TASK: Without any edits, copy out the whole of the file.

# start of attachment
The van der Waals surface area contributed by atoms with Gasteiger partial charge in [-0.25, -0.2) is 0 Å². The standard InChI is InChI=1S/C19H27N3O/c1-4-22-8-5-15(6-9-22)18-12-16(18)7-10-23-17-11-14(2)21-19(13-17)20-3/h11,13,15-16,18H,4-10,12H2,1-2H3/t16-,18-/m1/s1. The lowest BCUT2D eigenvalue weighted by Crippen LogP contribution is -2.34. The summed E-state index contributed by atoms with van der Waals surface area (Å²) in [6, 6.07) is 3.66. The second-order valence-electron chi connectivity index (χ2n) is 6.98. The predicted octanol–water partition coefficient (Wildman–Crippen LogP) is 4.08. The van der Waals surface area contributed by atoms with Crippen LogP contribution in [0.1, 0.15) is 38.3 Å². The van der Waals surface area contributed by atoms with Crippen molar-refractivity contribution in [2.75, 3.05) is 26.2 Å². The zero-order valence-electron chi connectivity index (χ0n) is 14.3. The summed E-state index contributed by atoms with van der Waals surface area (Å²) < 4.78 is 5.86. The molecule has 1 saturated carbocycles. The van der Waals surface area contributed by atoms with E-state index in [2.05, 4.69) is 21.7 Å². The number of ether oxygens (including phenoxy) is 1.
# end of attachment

The van der Waals surface area contributed by atoms with Gasteiger partial charge in [-0.25, -0.2) is 0 Å². The standard InChI is InChI=1S/C19H27N3O/c1-4-22-8-5-15(6-9-22)18-12-16(18)7-10-23-17-11-14(2)21-19(13-17)20-3/h11,13,15-16,18H,4-10,12H2,1-2H3/t16-,18-/m1/s1. The lowest BCUT2D eigenvalue weighted by Crippen LogP contribution is -2.34. The summed E-state index contributed by atoms with van der Waals surface area (Å²) in [6, 6.07) is 3.66. The second-order valence-electron chi connectivity index (χ2n) is 6.98. The predicted octanol–water partition coefficient (Wildman–Crippen LogP) is 4.08. The van der Waals surface area contributed by atoms with Crippen LogP contribution in [0.1, 0.15) is 38.3 Å². The van der Waals surface area contributed by atoms with Crippen molar-refractivity contribution in [2.75, 3.05) is 26.2 Å². The zero-order valence-electron chi connectivity index (χ0n) is 14.3. The summed E-state index contributed by atoms with van der Waals surface area (Å²) < 4.78 is 5.86. The molecule has 1 saturated carbocycles. The van der Waals surface area contributed by atoms with E-state index in [2.05, 4.69) is 21.7 Å². The number of ether oxygens (including phenoxy) is 1.